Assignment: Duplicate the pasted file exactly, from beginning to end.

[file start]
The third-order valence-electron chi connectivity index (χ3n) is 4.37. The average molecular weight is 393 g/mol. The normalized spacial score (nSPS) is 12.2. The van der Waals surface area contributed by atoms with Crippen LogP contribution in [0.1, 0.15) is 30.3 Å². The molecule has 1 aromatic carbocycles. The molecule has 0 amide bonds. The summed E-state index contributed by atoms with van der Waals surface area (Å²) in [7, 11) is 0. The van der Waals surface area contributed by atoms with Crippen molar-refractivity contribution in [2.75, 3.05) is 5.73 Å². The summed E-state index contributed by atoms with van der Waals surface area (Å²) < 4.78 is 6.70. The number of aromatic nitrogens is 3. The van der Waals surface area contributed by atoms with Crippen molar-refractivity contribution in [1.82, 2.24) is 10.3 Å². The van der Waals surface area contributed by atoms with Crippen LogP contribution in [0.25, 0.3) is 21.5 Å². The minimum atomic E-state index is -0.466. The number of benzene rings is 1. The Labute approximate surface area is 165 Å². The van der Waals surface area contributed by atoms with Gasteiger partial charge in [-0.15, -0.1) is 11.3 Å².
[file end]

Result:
The third-order valence-electron chi connectivity index (χ3n) is 4.37. The average molecular weight is 393 g/mol. The normalized spacial score (nSPS) is 12.2. The van der Waals surface area contributed by atoms with Crippen LogP contribution in [0.1, 0.15) is 30.3 Å². The molecule has 1 aromatic carbocycles. The molecule has 0 amide bonds. The summed E-state index contributed by atoms with van der Waals surface area (Å²) in [7, 11) is 0. The van der Waals surface area contributed by atoms with Crippen molar-refractivity contribution in [2.75, 3.05) is 5.73 Å². The summed E-state index contributed by atoms with van der Waals surface area (Å²) < 4.78 is 6.70. The number of aromatic nitrogens is 3. The van der Waals surface area contributed by atoms with Crippen molar-refractivity contribution in [1.82, 2.24) is 10.3 Å². The van der Waals surface area contributed by atoms with Crippen LogP contribution in [0.25, 0.3) is 21.5 Å². The minimum atomic E-state index is -0.466. The number of benzene rings is 1. The Labute approximate surface area is 165 Å². The van der Waals surface area contributed by atoms with Gasteiger partial charge in [-0.15, -0.1) is 11.3 Å².